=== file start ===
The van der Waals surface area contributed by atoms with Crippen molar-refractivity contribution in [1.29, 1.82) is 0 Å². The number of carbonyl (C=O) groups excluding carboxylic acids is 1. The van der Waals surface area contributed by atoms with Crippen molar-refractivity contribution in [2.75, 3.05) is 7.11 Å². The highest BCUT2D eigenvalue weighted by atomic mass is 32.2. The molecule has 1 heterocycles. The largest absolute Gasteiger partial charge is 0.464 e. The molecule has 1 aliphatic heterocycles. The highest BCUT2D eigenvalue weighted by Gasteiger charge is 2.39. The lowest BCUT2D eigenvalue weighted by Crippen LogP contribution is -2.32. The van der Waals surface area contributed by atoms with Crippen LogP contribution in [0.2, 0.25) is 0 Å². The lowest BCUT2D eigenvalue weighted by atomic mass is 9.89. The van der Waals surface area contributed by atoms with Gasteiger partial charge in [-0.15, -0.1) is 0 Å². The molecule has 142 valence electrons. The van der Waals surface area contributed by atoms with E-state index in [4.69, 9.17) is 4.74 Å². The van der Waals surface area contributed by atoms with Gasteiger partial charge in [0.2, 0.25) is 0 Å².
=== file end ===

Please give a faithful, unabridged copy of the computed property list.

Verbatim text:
The van der Waals surface area contributed by atoms with Crippen molar-refractivity contribution in [1.29, 1.82) is 0 Å². The number of carbonyl (C=O) groups excluding carboxylic acids is 1. The van der Waals surface area contributed by atoms with Crippen molar-refractivity contribution in [2.75, 3.05) is 7.11 Å². The highest BCUT2D eigenvalue weighted by atomic mass is 32.2. The molecule has 1 heterocycles. The largest absolute Gasteiger partial charge is 0.464 e. The molecule has 1 aliphatic heterocycles. The highest BCUT2D eigenvalue weighted by Gasteiger charge is 2.39. The lowest BCUT2D eigenvalue weighted by Crippen LogP contribution is -2.32. The van der Waals surface area contributed by atoms with Crippen LogP contribution in [0.2, 0.25) is 0 Å². The lowest BCUT2D eigenvalue weighted by atomic mass is 9.89. The van der Waals surface area contributed by atoms with Gasteiger partial charge in [-0.15, -0.1) is 0 Å². The molecule has 142 valence electrons. The van der Waals surface area contributed by atoms with E-state index in [4.69, 9.17) is 4.74 Å². The van der Waals surface area contributed by atoms with Gasteiger partial charge in [0.2, 0.25) is 0 Å².